Is Your Foot Fracture An Early Sign of Osteoporosis?

Unexplained foot fractures may be the first sign of osteoporosis, a bone thinning disease which affects over 28 million Americans and  accounts for 1.5 million bone fractures a year.

Osteoporosis is frequently referred to as the “Silent crippler” since it often progresses without any symptoms or isn’t diagnosed until a person experiences pain from a bone fracture.   The porous nature of bones in people with osteoporosis make them more susceptible to bone fractures, especially in the feet.   Because the bones are in a weakened state, normal weight-bearing actions like walking can cause the bones in the foot to break.   In fact, many patients visit their podiatrist suffering from foot pain only to find out they actually have a stress fracture, without having experienced an injury.

Podiatrists are able to diagnose osteoporosis through bone densitometry tests, which measure calcium and mineral levels in the bones through low-dose radiation x-ray, or possible through a routine x-ray.  This is why prevention and early intervention are key; women should make sure bone densitometry tests are part of their wellness examinations when indicated by their physicians.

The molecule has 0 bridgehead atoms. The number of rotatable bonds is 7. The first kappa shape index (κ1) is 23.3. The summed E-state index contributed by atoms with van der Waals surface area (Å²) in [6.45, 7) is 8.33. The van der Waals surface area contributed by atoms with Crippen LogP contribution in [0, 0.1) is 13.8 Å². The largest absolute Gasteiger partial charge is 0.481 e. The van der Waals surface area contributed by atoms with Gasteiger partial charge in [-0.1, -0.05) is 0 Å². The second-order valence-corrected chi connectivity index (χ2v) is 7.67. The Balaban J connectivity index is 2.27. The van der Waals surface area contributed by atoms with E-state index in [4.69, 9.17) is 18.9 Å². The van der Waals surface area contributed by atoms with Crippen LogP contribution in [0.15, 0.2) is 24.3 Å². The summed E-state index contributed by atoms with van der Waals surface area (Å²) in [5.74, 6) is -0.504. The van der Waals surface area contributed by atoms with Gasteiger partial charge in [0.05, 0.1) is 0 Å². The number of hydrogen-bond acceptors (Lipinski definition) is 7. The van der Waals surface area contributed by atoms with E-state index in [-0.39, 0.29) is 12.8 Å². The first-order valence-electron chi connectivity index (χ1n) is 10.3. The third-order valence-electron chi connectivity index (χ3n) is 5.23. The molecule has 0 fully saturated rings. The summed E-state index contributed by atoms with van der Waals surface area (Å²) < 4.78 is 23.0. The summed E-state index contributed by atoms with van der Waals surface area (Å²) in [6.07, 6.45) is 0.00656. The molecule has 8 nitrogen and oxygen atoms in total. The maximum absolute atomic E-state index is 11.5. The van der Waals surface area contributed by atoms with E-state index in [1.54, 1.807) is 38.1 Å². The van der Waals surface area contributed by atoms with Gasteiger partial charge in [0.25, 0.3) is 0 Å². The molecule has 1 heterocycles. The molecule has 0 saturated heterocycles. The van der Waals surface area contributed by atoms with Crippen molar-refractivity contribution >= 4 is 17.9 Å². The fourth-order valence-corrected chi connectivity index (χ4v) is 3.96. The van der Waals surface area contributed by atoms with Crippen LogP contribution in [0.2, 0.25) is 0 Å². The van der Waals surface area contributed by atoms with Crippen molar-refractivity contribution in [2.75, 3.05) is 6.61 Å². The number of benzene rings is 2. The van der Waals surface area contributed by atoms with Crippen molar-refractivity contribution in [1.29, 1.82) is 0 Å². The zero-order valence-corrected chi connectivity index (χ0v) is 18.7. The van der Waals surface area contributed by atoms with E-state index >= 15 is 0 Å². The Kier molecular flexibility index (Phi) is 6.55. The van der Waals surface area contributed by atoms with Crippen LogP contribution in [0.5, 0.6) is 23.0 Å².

If you are diagnosed with osteoporosis, it’s important to protect your feet from stress fractures.   Wear shoes that provide support and cushioning, such as athletic running shoes, to provide extra shock absorption and protection.   Custom orthotics may also be recommended to protect the foot from pressure and provide shock absorption, particularly during exercise.

If you are suffering from a foot fracture, the podiatrists’ at North Eastern Ohio Podiatry Group, LLC can help provide the best treatment options for your condition.

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The scope of our practice includes, but is not limited to treating disorders of the foot and ankle, their joints, tendons, ligaments, bones, skin, and other soft tissues. We also treat deformities of a chronic nature, developmental abnormalities, problems of wear and tear in the human foot and ankle, and complications of diabetes and poor circulation
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